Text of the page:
Verdict: 4/5. From a damage point of view, GHD won our test hands down so if you’re desperate for a wet-to-straight tool, and money’s no object, this is a no-brainer. But if you’ve already got a hairdryer and straighteners, I’m not convinced it’s worth buying this.
Infrared ‘Frizz Buster’
Jose Eber Infrared Wet/Dry Flat Iron, £250, amazon.co.uk
Jose Eber claim: Uses far infrared light technology, which eliminates frizz and adds shine while styling.’ Pictured: Jose Eber Infrared Wet/Dry Flat Iron
They claim: ‘Uses far infrared light technology, which eliminates frizz and adds shine while styling.’
Our test: You can adjust the temperature of this from 100C to a very hot 200C.
While the instruction manuals for all the stylers recommend only using the highest setting if you have thick or coarse hair, Trefor Evans, director of research at TRI Princeton, which carries out testing on hair fibres, says that in reality, most people whack a heated styler up to the highest setting so that was what we used with all of them.
It initially took three passes to get the hair dry and straight, but towards the end of the experiment, this styler only needed one pass, indicating the hair was damaged — healthy hair takes longer to dry.
Expert says: In terms of damage, this straightener was the second worst performer.
The hair felt and looked dry, and under the microscope you could see individual fibres that are a lot thinner than those in the healthier samples.
Verdict: 1/5. Although marginally better than the styler that came last, this still noticeably damaged hair, and it’s pricey, too.
Remington Wet 2 Straight Pro, £43, Argos
Remington claim: In ‘wet’ mode, a moisture sensor ‘adjusts the temperature of the plates on each pass . . . preventing damage’ while a ‘venting system quickly removes excess water’. Pictured: Remington Wet 2 Straight Pro
They claim: In ‘wet’ mode, a moisture sensor ‘adjusts the temperature of the plates on each pass . . . preventing damage’ while a ‘venting system quickly removes excess water’.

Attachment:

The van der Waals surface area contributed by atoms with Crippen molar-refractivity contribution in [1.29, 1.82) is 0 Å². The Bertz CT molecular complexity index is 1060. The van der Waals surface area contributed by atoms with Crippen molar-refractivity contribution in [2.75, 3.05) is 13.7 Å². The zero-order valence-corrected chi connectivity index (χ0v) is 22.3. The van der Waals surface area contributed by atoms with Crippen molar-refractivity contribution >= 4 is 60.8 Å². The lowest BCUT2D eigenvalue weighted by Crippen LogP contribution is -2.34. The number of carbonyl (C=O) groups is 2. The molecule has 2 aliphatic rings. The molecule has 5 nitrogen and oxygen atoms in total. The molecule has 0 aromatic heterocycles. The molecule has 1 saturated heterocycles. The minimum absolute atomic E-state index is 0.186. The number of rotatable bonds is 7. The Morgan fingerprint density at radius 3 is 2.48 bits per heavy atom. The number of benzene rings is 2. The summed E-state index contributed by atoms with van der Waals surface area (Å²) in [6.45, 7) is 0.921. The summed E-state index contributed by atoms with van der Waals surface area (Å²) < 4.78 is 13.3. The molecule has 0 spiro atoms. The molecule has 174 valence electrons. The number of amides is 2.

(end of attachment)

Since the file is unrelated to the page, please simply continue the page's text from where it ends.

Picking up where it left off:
Our test: Remington launched their first Wet 2 Straight tool in 2004 so I’m curious to see how it differs from what GHD offer. As I pass them over the hair, these hiss and steam alarmingly, but the accompanying booklet says that this is ‘not harmful’.
The temperature can be adjusted from 140C to 230C, which again seems very hot. But they’ve got narrower plates, which make it easier to style hair near the roots and hairline.
Expert says: The hair sample still felt soft and looked glossy after 15 uses. And although, under the microscope, you could see some small areas of damage — or the pre-cursor to damage — this came second overall, with the hair much less damaged than either the Amazon or Jose Eber stylers.
Verdict: 4/5. I was staggered that such an inexpensive product didn’t damage hair that much. If you’re on a budget, this is a good buy, but I’d still use sparingly.
The terrible budget buy
Amazon Basics PTC Ceramic Wet to Dry Hair Straightener (£20.25, amazon.co.uk)
Amazon Basics claim it is: ‘Suitable for both wet as well as dry hair, so you can save time and straighten without using a hair dryer first.’ Pictured: Amazon Basics PTC Ceramic Wet to Dry Hair Straightener
They claim: ‘Suitable for both wet as well as dry hair, so you can save time and straighten without using a hair dryer first.’
Our test: With a manual switch and temperature dial (from 80C to 230C), these look and feel, at best, old fashioned and at worst, budget. Even before I got the results back from Mark, I was fairly sure they were seriously damaging the hair.
As well as hissing and steaming, I could smell the hair burning when I used these on the sample. And, after 15 cycles, the hair looked ruined — frazzled, especially at the ends, dried out and matte.
Expert says: Absolutely atrocious. Horrendous. Under the microscope you could see bubbles where the heat has blown holes through the hair fibre and in some cases you could see that the hair had literally been fried and exploded from within.
Verdict: 0/5. Total false economy. I wouldn’t use these on my worst enemy’s hair, let alone on my own.